When the .300 WSM replaces the 20 gauge, a different skillset is required, perhaps more finesse is also needed. No more tramping around the hills, yelling at dogs, joking with peers when wary elk are concerned. Slapping the trigger on a rifle doesn't work, unlike the more abrupt style of wingshooting that is second nature to me. Getting a 600 pound animal out of the woods also takes considerably more planning than the three blue grouse one is allowed per day.
But, while the lows of elk hunting can be lower than the worst day bird hunting, (missing or wounding an animal, ending up miles from truck after dark, etc.) the high points are also greater. When the success rate of Montana elk hunters hovers around 20%, each elk harvested is not to be taken lightly.
So far, my elk season is about average. I have seen elk, amidst the timber, heck, even smelled them. In other words, I have "been into 'em", as they say in local bars and cafes. Conditions for success haven't been perfect, but they have been good enough. And, the hunt itself has been enjoyable, as well.
Matt and I had a nice elk camp in central Montana last week, despite the effort it took to pull a wall tent, stove and the rest of the 100 pounds of gear via sled, into the backcountry. Some might say it didn't pay off, but that is only if your idea of success is pulling the trigger. The weather was good, the woods were ours and ours alone, and we ate well.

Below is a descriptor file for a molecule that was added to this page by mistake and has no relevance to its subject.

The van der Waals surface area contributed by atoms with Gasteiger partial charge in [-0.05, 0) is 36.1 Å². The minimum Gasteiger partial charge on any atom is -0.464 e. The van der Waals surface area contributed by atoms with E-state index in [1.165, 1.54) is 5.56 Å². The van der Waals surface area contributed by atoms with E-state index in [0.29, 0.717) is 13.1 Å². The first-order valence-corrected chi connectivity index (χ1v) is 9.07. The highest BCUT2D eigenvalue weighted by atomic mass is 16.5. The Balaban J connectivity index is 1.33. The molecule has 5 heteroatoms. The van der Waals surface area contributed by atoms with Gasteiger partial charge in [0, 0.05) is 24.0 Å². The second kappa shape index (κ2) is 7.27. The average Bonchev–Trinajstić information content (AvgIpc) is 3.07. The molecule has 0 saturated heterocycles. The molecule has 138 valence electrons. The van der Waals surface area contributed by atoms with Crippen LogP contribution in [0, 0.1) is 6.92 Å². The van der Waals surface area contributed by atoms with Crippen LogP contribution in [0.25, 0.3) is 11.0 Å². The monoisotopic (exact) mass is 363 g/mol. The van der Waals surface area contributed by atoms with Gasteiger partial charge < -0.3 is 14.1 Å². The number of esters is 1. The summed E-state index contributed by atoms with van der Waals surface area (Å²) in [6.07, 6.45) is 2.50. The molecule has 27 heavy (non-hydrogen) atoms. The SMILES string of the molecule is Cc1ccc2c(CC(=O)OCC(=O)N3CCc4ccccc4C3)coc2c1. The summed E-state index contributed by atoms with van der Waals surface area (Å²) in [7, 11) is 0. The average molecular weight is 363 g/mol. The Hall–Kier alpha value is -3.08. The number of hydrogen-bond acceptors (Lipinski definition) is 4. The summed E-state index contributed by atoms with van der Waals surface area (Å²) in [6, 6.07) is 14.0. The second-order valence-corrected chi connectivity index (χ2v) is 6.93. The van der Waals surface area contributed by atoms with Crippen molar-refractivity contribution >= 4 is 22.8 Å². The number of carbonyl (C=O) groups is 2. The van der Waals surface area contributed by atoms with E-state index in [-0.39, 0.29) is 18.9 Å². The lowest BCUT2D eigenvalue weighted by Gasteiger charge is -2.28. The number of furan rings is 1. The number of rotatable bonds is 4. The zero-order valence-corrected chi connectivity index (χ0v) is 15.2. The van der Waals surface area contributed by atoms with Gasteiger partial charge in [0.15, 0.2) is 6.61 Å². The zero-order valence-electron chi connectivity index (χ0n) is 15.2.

I returned to civilization, just in time to get the message from Dad: "Could use your help tomorrow. Got a bull down a few miles back." Roger. Success in the family, is success overall, when it comes to elk and the precious meat one bull can provide.
I haven't got MY elk yet, but there is still plenty of time remaining. And, the sooner I can get back to chasing pheasants and Huns, well, the happier the dogs will be.